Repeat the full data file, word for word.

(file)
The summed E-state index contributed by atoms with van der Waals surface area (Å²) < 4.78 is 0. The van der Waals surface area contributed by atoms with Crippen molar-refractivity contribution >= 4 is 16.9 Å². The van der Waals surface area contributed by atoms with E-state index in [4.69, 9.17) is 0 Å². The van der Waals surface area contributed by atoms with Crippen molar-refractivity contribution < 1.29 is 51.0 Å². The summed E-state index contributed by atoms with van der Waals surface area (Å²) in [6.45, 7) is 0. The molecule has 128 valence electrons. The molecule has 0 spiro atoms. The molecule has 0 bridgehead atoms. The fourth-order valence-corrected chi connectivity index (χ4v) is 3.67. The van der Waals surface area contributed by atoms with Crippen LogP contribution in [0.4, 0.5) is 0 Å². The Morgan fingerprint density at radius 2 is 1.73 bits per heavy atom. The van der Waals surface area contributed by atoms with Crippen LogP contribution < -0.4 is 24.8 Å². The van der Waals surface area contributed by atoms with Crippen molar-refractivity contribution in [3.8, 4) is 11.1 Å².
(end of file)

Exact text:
The summed E-state index contributed by atoms with van der Waals surface area (Å²) < 4.78 is 0. The van der Waals surface area contributed by atoms with Crippen molar-refractivity contribution >= 4 is 16.9 Å². The van der Waals surface area contributed by atoms with E-state index in [4.69, 9.17) is 0 Å². The van der Waals surface area contributed by atoms with Crippen molar-refractivity contribution < 1.29 is 51.0 Å². The summed E-state index contributed by atoms with van der Waals surface area (Å²) in [6.45, 7) is 0. The molecule has 128 valence electrons. The molecule has 0 spiro atoms. The molecule has 0 bridgehead atoms. The fourth-order valence-corrected chi connectivity index (χ4v) is 3.67. The van der Waals surface area contributed by atoms with Crippen LogP contribution in [0.4, 0.5) is 0 Å². The Morgan fingerprint density at radius 2 is 1.73 bits per heavy atom. The van der Waals surface area contributed by atoms with Crippen LogP contribution < -0.4 is 24.8 Å². The van der Waals surface area contributed by atoms with Crippen molar-refractivity contribution in [3.8, 4) is 11.1 Å².